These cameras can’t make your thinking clearer, but they make you look a whole lot crisper.
3 min read
<small class="grey-text text-darken-1"> </small>This story appears in the June 2021 issue of <em>Entrepreneur</em>. Subscribe » Jeremy Schneiderman didn’t want to lose momentum. His company, YuJet, launched its battery-powered surfboard just before the pandemic hit. As his team went remote, he wanted a better way for everyone to connect — because grainy, poorly lit video chats just weren’t inspiring.
That’s why he bought everyone on his team a Logitech C920 webcam. Meetings started to pop, thanks to the device’s omni-
directional microphone, auto-focus capability, and HD video. “We’ve been more successful and efficient in the past year than when we were all under one roof,” he says.
Related: Can These Standing Desks Fix Your Zoom Fatigue?
Other entrepreneurs are thinking similarly. As soon as remote work started, many companies realized that their teams’ laptop webcams were lacking — which was good news for manufacturers like Logitech, Aver, and Yealink, whose external webcams saw a surge in demand during the pandemic. Their popularity still continues—because even though many employees may be returning to offices soon, videoconferences are likely a lasting feature of work life.
External webcams first took off decades ago, when computers didn’t have built-in cameras. Now cameras are standard, of course — so why do we need an extra one? “The trend toward slimmer bezels on laptops has motivated some makers to reduce the quality of the webcam,” says Ross Rubin, technology research analyst. Translation: Great hardware just can’t fit into the thin edge around your screen.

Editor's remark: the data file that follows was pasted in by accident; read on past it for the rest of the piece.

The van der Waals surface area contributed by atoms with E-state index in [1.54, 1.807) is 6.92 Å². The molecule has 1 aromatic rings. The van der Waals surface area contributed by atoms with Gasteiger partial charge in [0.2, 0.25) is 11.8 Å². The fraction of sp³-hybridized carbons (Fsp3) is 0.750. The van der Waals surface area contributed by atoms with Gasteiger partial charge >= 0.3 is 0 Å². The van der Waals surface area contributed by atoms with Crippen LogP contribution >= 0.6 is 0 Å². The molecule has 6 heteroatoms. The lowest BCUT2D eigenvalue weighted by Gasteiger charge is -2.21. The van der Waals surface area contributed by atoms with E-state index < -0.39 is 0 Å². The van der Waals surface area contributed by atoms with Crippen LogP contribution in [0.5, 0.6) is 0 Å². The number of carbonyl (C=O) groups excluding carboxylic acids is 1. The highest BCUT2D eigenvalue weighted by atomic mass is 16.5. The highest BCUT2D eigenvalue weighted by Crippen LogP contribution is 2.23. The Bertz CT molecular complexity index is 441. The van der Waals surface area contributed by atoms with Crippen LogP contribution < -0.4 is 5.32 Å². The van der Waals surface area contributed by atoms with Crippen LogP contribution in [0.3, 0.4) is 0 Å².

Consequently, most entrepreneurs have two choices: They (and their teams) can look grainy in important meetings, or they can buy a little gadget and consider it a business boost. “If you need to make a good impression or you’re presenting in virtual events, you need a better webcam,” says Adam Preset, VP analyst for employee experience technologies at the advisory firm Gartner.
Related: 5 Ways to Beat Zoom Fatigue
In the past year, manufacturers have rolled out many new, feature-packed cameras. Aver’s CAM130 (priced at $399), for example, has a remote control so you can zoom in and out, change the angle of the lens, and adjust how wide the image is. It captures a wide angle up to 120 degrees, allowing you to fit four or five people together on camera at once.
But you can still get a high-quality camera for less than $100. That’s what Schneiderman did when he bought cameras for his team. He’s happy with the results — and so, it seems, are the customers his team speaks to by video. “When the customer is spending $10,000 on a toy, we want to provide the best service possible,” he says.
Meet with Clarity
Logitech C920 HD Pro Webcam
Best feature: It includes two microphones and uses 1080p full HD video for a clean image that looks professional.
Best feature: It uses “smart light” technology to enhance your face and improve your lighting automatically.
Best feature: The “smart framing” feature immediately recognizes that you’re a person and can frame the image to you, cropping out the rest.
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